‘If you are concerned about security, banks have strong measures in place. To access your account online, you will need to register and set up secure login information.

“If your local branch is closed, but you still wish to speak with a member of staff in person and can call your account provider, many banks now offer live online chat channels or even video appointment bookings. 

For many older people, however, it is vital to have support from their family members when managing their money online.  

Hagger said, “For elderly clients, who are dependent upon family members, would I encourage them to consider setting-up an enduring power or attorney?”

“This means that if they reach a stage in which they are unable manage a bank accounts, at least one member of their family can legally step in to help. 

What does the future hold for us? 

Although some find it difficult to use online apps, QR codes, and digital payments, others have found it helpful.

According to Plaid’s research, people report that fintech has helped them save time and money, as well as reduce stress.

Of all the online options, payment services are the most common form of fintech for Britons. Four out five Britons say they use online apps to pay and bank.

Plaid’s UK policy lead Kat Cloud believes that this is a great opportunity for digital payment providers as cash usage decreases and online options continue to grow in popularity.

Plaid and She are urging the Government to reform to allow Britons more data sharing with fintech companies in order to fuel further financial innovation in the UK. 

Cloud stated that regulators in the UK have made great strides to create an environment that allows open banking.

“But, much more must be done in order to unlock the true potential the fintech industry – especially when it is about realising the potential for open finance.

“Specific reforms, including the removal of the 90-day authentication requirements for people who use open bank, and an element compelled for real-time data share by current data holders, are currently a risk to the UK’s position as a hub for innovation.

Plaid strongly supports calls for the Government to accelerate a smart data right that allows consumers to control their data and opens up the possibility of open finance.

Open banking allows third parties to see and assess your financial situation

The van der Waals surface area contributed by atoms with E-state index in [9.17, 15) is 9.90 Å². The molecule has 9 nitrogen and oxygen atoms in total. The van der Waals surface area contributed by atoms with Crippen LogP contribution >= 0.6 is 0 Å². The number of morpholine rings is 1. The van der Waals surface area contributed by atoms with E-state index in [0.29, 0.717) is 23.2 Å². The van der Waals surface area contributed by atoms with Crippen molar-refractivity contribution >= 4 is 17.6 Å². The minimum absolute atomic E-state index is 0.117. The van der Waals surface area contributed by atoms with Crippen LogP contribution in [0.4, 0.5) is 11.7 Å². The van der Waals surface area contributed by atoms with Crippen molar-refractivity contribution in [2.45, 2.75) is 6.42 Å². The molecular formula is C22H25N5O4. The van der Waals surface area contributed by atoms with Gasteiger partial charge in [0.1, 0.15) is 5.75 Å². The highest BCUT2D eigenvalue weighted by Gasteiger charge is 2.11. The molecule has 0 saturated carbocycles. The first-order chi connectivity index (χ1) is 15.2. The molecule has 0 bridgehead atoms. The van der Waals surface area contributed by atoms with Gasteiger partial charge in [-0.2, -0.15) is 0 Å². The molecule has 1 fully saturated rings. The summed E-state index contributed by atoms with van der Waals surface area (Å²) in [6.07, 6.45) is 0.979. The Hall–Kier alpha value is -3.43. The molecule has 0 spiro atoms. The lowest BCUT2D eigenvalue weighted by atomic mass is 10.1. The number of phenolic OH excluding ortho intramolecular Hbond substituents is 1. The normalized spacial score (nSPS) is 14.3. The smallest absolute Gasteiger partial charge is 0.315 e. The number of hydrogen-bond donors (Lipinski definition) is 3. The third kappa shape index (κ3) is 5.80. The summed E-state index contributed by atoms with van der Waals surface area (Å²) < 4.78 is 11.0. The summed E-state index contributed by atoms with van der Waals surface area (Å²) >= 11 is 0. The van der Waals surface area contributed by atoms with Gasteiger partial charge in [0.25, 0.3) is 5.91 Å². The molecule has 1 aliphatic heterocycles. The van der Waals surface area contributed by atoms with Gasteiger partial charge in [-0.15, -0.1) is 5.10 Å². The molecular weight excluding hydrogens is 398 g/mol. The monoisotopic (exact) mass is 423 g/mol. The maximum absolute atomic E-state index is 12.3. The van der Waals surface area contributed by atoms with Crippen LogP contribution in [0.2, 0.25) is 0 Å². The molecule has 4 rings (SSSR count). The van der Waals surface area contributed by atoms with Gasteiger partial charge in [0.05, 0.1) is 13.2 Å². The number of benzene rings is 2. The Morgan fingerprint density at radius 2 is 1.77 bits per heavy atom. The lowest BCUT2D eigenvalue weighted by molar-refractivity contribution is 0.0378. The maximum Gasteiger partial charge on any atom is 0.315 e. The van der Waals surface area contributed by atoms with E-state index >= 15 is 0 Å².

Open banking allows third parties access to your financial situation and allow them to make an assessment.

What is open banking?

Open banking was introduced in January 2018 by UK regulators. It is intended to improve competition and allow greater financial data sharing.

Open banking requires banks to allow users to share financial information, such as online bank, credit cards, and savings statements, with authorised providers who offer other financial services. However, only with their permission.

This means that American Express can view a Lloyds bank accounts, so it can see if someone qualifies for an Amex Card based on income or outgoings.

Access to data must be granted to companies that have been approved by the Financial Conduct Authority.

Open banking would encourage innovation and competition in the financial sector, which would lead to more money management applications. 

Those who don’t want to share financial data don’t have to. This has not been popular with Britons. 

You don’t need to opt out to allow third parties to access your data. However, you can opt in to set up another financial service app.

For example, those who use a digital savings platform such as Chip or Moneybox – these link to a bank account via open banking to calculate how much a person can afford to save based on spending habits – but permission is needed.

Know who you are giving access to

1. Check to make sure the app, website, and registered company are safe to use in the open banking app store. Don’t use it if it isn’t on the list.

2. Read the small print – always read the terms and conditions before you agree to give a regulated app or website access to your data.

3. See customer reviews online and in app stores to read what others have to say about their experiences.

4. Keep an eye on your bank statements and any permissions granted to regulated apps. Contact your bank immediately and the app if something seems amiss.

5. A legitimate bank or organization will never ask for your pin or full password.